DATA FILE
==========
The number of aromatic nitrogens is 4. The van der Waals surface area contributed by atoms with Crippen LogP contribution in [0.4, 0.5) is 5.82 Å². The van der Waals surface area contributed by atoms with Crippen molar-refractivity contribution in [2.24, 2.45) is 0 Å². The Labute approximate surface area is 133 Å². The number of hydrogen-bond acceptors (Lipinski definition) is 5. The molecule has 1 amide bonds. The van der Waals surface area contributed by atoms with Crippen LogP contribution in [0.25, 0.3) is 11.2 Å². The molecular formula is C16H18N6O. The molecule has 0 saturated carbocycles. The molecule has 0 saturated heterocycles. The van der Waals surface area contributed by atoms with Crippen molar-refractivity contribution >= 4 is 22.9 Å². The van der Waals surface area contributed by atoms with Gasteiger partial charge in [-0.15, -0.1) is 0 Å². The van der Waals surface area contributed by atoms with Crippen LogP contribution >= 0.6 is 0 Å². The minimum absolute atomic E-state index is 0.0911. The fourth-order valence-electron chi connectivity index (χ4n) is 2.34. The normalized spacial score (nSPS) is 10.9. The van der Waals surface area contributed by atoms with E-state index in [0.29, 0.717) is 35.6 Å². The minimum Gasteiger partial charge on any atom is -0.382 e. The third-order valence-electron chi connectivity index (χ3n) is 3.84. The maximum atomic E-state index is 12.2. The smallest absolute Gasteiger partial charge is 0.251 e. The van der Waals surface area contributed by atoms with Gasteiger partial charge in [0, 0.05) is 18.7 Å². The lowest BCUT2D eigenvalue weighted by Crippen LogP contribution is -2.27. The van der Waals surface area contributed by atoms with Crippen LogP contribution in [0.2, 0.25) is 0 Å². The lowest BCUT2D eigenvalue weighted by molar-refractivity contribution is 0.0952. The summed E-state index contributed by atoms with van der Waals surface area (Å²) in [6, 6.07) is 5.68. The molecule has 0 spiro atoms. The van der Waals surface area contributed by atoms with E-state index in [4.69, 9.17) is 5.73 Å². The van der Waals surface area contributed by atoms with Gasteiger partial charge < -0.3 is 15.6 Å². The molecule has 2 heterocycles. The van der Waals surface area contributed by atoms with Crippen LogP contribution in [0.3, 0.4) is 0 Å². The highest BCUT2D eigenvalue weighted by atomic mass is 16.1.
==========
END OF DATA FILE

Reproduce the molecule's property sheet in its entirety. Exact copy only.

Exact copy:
The number of aromatic nitrogens is 4. The van der Waals surface area contributed by atoms with Crippen LogP contribution in [0.4, 0.5) is 5.82 Å². The van der Waals surface area contributed by atoms with Crippen molar-refractivity contribution in [2.24, 2.45) is 0 Å². The Labute approximate surface area is 133 Å². The number of hydrogen-bond acceptors (Lipinski definition) is 5. The molecule has 1 amide bonds. The van der Waals surface area contributed by atoms with Crippen LogP contribution in [0.25, 0.3) is 11.2 Å². The molecular formula is C16H18N6O. The molecule has 0 saturated carbocycles. The molecule has 0 saturated heterocycles. The van der Waals surface area contributed by atoms with Crippen molar-refractivity contribution >= 4 is 22.9 Å². The van der Waals surface area contributed by atoms with Gasteiger partial charge in [-0.15, -0.1) is 0 Å². The van der Waals surface area contributed by atoms with Crippen LogP contribution >= 0.6 is 0 Å². The minimum absolute atomic E-state index is 0.0911. The fourth-order valence-electron chi connectivity index (χ4n) is 2.34. The normalized spacial score (nSPS) is 10.9. The van der Waals surface area contributed by atoms with E-state index in [0.29, 0.717) is 35.6 Å². The minimum Gasteiger partial charge on any atom is -0.382 e. The third-order valence-electron chi connectivity index (χ3n) is 3.84. The maximum atomic E-state index is 12.2. The smallest absolute Gasteiger partial charge is 0.251 e. The van der Waals surface area contributed by atoms with Gasteiger partial charge in [0, 0.05) is 18.7 Å². The lowest BCUT2D eigenvalue weighted by Crippen LogP contribution is -2.27. The van der Waals surface area contributed by atoms with Crippen LogP contribution in [0.2, 0.25) is 0 Å². The lowest BCUT2D eigenvalue weighted by molar-refractivity contribution is 0.0952. The summed E-state index contributed by atoms with van der Waals surface area (Å²) in [6, 6.07) is 5.68. The molecule has 0 spiro atoms. The van der Waals surface area contributed by atoms with E-state index in [4.69, 9.17) is 5.73 Å². The van der Waals surface area contributed by atoms with Gasteiger partial charge < -0.3 is 15.6 Å². The molecule has 2 heterocycles. The van der Waals surface area contributed by atoms with Crippen LogP contribution in [0.3, 0.4) is 0 Å². The highest BCUT2D eigenvalue weighted by atomic mass is 16.1.